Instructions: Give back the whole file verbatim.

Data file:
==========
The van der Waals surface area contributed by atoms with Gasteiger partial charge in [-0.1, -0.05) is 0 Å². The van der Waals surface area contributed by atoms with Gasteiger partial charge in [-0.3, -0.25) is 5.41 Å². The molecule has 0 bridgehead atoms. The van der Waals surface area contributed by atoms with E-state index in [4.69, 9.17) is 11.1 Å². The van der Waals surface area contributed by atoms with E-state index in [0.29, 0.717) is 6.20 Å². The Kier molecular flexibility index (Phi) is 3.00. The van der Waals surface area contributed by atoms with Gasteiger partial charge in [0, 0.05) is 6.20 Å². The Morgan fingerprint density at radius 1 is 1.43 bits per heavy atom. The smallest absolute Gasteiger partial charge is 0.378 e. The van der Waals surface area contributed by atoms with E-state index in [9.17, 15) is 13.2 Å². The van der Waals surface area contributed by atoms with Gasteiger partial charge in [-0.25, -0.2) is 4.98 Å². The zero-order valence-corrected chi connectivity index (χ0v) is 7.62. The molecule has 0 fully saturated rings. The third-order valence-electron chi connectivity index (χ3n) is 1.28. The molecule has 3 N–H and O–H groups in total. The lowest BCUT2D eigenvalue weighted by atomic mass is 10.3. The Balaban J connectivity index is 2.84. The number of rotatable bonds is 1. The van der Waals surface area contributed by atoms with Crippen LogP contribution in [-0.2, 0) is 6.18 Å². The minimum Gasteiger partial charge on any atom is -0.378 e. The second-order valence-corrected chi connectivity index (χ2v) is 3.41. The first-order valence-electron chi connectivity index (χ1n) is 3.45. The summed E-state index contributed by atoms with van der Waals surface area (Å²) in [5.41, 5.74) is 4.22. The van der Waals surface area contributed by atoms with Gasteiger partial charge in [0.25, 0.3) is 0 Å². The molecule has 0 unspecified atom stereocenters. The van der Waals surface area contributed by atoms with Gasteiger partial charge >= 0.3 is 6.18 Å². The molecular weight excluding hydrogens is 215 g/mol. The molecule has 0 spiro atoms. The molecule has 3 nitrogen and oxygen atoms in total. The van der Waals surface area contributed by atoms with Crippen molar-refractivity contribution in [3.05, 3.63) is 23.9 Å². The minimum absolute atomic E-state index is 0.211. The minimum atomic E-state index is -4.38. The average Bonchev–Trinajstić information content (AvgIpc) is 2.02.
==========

The van der Waals surface area contributed by atoms with Gasteiger partial charge in [-0.1, -0.05) is 0 Å². The van der Waals surface area contributed by atoms with Gasteiger partial charge in [-0.3, -0.25) is 5.41 Å². The molecule has 0 bridgehead atoms. The van der Waals surface area contributed by atoms with E-state index in [4.69, 9.17) is 11.1 Å². The van der Waals surface area contributed by atoms with E-state index in [0.29, 0.717) is 6.20 Å². The Kier molecular flexibility index (Phi) is 3.00. The van der Waals surface area contributed by atoms with Gasteiger partial charge in [0, 0.05) is 6.20 Å². The Morgan fingerprint density at radius 1 is 1.43 bits per heavy atom. The smallest absolute Gasteiger partial charge is 0.378 e. The van der Waals surface area contributed by atoms with E-state index in [9.17, 15) is 13.2 Å². The van der Waals surface area contributed by atoms with Gasteiger partial charge in [-0.25, -0.2) is 4.98 Å². The zero-order valence-corrected chi connectivity index (χ0v) is 7.62. The molecule has 0 fully saturated rings. The third-order valence-electron chi connectivity index (χ3n) is 1.28. The molecule has 3 N–H and O–H groups in total. The lowest BCUT2D eigenvalue weighted by atomic mass is 10.3. The Balaban J connectivity index is 2.84. The number of rotatable bonds is 1. The van der Waals surface area contributed by atoms with Crippen LogP contribution in [-0.2, 0) is 6.18 Å². The minimum Gasteiger partial charge on any atom is -0.378 e. The second-order valence-corrected chi connectivity index (χ2v) is 3.41. The first-order valence-electron chi connectivity index (χ1n) is 3.45. The summed E-state index contributed by atoms with van der Waals surface area (Å²) in [5.41, 5.74) is 4.22. The van der Waals surface area contributed by atoms with Gasteiger partial charge in [0.25, 0.3) is 0 Å². The molecule has 0 unspecified atom stereocenters. The van der Waals surface area contributed by atoms with Gasteiger partial charge >= 0.3 is 6.18 Å². The molecular weight excluding hydrogens is 215 g/mol. The molecule has 0 spiro atoms. The molecule has 3 nitrogen and oxygen atoms in total. The van der Waals surface area contributed by atoms with Crippen molar-refractivity contribution in [3.05, 3.63) is 23.9 Å². The minimum absolute atomic E-state index is 0.211. The minimum atomic E-state index is -4.38. The average Bonchev–Trinajstić information content (AvgIpc) is 2.02.